Some 3.8 million families have only enough money to pay their rent or mortgage for a month if they lose their jobs, a housing charity has said.
Shelter, which surveyed 7,500 people, said high housing costs and stagnating wages meant many were living on a financial knife-edge.
It wants the government to provide better short-term support.
The government said it already provides support through housing benefit.
In a statement, the Department for Work and Pensions (DWP) said it spent £94bn a year on benefits to provide a safety net for millions of people who are on low incomes or unemployed.
This includes about £24bn a year on housing benefit which the DWP said had gone up by 50% over the past 10 years.
Shelter's findings were based on a YouGov survey of 7,500 adults who pay rent or a mortgage. It says 44% of working families with children under the age of 18 could be one paycheque away from losing their homes if they became unemployed because they have little or no savings.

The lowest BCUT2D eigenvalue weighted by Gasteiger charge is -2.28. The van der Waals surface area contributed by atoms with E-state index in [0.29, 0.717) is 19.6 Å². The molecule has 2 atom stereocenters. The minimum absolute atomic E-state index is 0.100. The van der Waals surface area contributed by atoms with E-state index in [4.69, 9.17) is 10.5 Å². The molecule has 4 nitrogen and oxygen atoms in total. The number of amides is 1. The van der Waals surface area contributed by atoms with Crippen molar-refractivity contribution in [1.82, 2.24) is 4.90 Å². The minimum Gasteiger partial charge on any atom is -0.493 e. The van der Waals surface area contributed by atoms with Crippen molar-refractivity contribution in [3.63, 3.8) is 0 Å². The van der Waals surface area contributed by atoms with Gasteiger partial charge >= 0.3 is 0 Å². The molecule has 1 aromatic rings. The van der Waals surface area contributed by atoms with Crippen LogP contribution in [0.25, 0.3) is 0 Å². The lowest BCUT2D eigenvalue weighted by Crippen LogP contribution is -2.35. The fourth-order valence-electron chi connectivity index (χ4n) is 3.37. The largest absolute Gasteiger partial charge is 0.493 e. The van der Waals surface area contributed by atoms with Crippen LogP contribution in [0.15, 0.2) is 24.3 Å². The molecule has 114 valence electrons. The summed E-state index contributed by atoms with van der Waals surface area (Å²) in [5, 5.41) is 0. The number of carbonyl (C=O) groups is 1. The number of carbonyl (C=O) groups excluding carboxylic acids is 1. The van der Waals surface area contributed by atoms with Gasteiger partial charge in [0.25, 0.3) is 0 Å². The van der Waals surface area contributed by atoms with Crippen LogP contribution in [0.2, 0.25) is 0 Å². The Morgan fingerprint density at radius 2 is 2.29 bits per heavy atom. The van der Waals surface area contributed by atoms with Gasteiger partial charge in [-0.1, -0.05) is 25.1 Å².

Its researchers also found that 29% of families would immediately be unable to afford to pay for their home if they lost their income.
Liz Clare, a helpline adviser at Shelter, said: "Every day we see the proof that just one piece of bad luck, like a sudden job loss or illness, could tip any of us into a spiral that puts the family home at risk.
"Sky-high housing costs and stagnating wages mean that saving is becoming a thing of the past for many people. Most of us simply don't have enough money in the bank that we can rely on for long enough to get back on our feet."
Citizens Advice said it has seen a 16% rise in social housing rent arrears last year and a big jump in repossession warnings.
It said changes to housing benefit and Council Tax support had made life even more difficult for people.